OFA Peer TA Monthly Alert September 2021

Supporting Children and Families in the New School Year: What TANF Staff Need to Know

OFA’s Peer TA Monthly Alerts highlight trending topics of interest to Temporary Assistance for Needy Families (TANF) agencies and partners. Get timely resources, research, tools, strategies, and tips on innovative TANF policies and programs in this monthly digital source.

Children and families are adjusting to returning to in-person learning for the first time in many months since the COVID-19 pandemic began. This issue highlights guidance, resources, and tips that TANF agency staff can use to assist families with children transitioning back to classrooms and to enhance workforce development programs that provide job training and placement in education settings.

See select articles on helping young children and parents transition back to school, COVID-19 resources for schools, supporting early child development and learning amid the pandemic, and supporting the childcare and early education workforce. 

Resource Spotlight

The COVID-19 pandemic revealed structural problems encountered by Black, Latina, and Native American child care and early education providers. This report draws upon interviews with 20 experts to highlight 19 state and local policy strategies that could be implemented to address the structural inequality in this workforce. These four strategies reflect the need for a rapid crisis response; how to inform key policy responses to maximize impact; how to drive equity-based systems changes for supporting the child care and early care education workforce; and how to lay the foundation for increasing diversity in leadership roles.

This Month's Resources

This set of recordings are from a three-day workshop convened on May 20, May 25, and May 27, 2021 which explored COVID-19’s effect on students’ learning and mental health. The workshop focused on the disproportionate impact of the pandemic on children of color, children who have special health needs and learning difficulties, and children who are living in poverty. Presentations included lived experience perspectives and experts who discussed learning loss, mental health, and social-emotional learning.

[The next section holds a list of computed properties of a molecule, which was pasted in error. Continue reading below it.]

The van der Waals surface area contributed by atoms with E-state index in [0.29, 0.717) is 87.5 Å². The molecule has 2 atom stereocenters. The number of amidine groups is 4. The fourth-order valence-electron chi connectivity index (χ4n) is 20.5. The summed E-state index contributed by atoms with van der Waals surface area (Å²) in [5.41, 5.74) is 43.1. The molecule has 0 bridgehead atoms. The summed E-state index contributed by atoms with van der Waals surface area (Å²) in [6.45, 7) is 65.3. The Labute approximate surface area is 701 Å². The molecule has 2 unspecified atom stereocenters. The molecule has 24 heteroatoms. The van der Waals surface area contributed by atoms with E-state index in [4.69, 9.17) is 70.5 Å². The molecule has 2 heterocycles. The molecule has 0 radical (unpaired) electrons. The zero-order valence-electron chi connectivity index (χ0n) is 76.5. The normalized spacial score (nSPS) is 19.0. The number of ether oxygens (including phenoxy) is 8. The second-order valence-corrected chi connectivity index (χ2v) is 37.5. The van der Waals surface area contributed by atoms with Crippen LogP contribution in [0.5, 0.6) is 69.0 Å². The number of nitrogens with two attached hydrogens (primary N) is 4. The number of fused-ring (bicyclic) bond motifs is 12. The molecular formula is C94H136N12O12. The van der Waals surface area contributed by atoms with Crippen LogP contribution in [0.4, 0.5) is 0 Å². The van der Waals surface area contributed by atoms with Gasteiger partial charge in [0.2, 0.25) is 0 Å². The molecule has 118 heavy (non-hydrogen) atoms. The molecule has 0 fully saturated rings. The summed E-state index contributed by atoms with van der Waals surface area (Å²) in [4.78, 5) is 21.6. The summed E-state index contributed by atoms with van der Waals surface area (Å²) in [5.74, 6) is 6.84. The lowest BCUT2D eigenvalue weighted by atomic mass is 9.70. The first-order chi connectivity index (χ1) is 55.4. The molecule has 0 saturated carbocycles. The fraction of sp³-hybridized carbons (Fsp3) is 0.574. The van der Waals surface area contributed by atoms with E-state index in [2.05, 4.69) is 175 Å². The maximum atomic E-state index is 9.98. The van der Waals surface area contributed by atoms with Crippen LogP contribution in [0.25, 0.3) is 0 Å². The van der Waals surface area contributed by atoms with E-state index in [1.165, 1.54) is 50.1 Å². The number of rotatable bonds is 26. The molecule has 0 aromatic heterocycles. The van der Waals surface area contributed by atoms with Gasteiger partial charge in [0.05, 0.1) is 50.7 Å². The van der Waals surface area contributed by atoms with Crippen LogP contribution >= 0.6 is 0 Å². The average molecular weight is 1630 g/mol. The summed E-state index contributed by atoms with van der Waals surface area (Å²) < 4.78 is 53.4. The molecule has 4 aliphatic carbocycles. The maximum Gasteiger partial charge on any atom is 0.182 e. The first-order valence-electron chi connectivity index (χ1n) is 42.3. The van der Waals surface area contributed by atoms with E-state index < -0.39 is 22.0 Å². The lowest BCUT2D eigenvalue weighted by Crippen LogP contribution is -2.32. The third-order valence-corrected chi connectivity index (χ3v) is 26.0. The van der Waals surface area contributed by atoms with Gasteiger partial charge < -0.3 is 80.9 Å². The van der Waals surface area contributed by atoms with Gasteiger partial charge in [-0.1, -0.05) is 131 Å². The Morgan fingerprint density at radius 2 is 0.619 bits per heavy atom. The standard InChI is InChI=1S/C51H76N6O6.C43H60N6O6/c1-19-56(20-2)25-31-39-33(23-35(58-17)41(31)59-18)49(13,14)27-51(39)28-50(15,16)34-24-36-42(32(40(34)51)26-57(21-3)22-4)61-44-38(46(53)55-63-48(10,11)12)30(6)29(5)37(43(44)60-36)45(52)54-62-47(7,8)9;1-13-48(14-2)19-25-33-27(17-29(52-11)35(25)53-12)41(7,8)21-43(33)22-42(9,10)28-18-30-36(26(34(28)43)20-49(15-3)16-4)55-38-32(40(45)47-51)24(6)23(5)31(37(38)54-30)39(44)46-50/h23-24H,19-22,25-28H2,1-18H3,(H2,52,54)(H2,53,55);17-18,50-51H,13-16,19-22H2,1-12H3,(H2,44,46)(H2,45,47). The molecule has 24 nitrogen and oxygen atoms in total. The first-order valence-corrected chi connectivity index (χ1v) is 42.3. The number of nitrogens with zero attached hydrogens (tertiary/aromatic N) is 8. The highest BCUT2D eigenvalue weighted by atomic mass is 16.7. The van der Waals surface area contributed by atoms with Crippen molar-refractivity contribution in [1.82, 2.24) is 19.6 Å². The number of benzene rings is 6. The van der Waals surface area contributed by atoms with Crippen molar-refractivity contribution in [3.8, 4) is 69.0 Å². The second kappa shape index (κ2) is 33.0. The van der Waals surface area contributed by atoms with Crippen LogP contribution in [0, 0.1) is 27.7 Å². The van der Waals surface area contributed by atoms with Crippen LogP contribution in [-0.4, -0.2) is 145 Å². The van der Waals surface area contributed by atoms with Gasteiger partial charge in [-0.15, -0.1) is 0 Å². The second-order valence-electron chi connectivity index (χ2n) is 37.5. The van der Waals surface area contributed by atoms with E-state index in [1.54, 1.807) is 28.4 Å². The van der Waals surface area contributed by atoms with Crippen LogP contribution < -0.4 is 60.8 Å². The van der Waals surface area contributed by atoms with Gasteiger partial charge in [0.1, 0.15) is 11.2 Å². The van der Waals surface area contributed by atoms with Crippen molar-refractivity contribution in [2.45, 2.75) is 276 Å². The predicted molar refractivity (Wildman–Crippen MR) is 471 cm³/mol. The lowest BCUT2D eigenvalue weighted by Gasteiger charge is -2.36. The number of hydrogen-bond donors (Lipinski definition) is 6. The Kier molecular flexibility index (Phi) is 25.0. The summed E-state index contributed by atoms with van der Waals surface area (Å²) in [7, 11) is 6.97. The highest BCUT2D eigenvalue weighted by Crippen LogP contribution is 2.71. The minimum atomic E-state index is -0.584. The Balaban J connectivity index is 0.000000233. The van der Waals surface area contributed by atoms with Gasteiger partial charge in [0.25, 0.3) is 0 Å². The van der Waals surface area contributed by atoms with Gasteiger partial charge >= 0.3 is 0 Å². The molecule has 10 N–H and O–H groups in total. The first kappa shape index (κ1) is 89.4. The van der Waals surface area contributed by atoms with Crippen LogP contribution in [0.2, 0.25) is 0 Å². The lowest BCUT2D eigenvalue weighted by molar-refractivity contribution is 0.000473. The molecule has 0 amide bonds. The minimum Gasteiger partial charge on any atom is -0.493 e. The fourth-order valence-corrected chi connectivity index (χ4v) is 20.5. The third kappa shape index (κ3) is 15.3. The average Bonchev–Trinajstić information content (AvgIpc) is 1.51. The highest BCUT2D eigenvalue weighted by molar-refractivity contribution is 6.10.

Educare schools provide full-day, year-round early care and education for young children living in families from underserved communities. This brief illustrates the experiences and responses of Educare’s early childhood care and education (ECCE) staff during the height of the COVID-19 pandemic, as well as systemic inequities that Educare schools encountered. Interviews with staff from 18 Educare schools revealed three common themes: the importance of supporting the ECCE workforce’s physical and mental health and overall well-being; the redefinition of expectations and mechanisms for accountability; and the ECCE workforce’s ongoing commitment to professional development. The brief describes a set of identified challenges for each theme that the ECCE workforce encountered and overcame.

The third of a three-part series, this April 27, 2021 webinar from the Center for Health Care Strategies examines the impact of the COVID-19 pandemic reducing young children’s access to in-person early childhood and learning programs. Presentations covered approaches that states and communities might use to address development and learning needs as the children reenter early childhood and learning settings. Speakers included representatives from the Ohio Department of Education, the North Carolina Department of Health Benefits (Medicaid), and the Office of Head Start.

The second of a three-part series, this April 20, 2021 webinar from the Center for Health Care Strategies reviews challenges faced by families with young children in light of the COVID-19 pandemic and its economic aftermath. Presentations covered opportunities to support families and connect them with community resources; strategies to increase parents’ knowledge of child development and communications skills while reducing their social isolation; mindfulness practices among staff at a supportive services agency; and the development of a virtual maternal-infant home visiting program. Speakers included representatives from the American Academy of Pediatrics, Families First of Boston, La Cocina of Colorado, the Michigan Department of Health and Human Services, and ZERO TO THREE.

This Centers for Disease Control and Prevention (CDC) webpage includes CDC and partner resources and offers guidance in reducing stress children might encounter when transitioning back to in-person learning. Also included is the link to a CDC podcast entitled Transitioning Back to School or Early Child Education.

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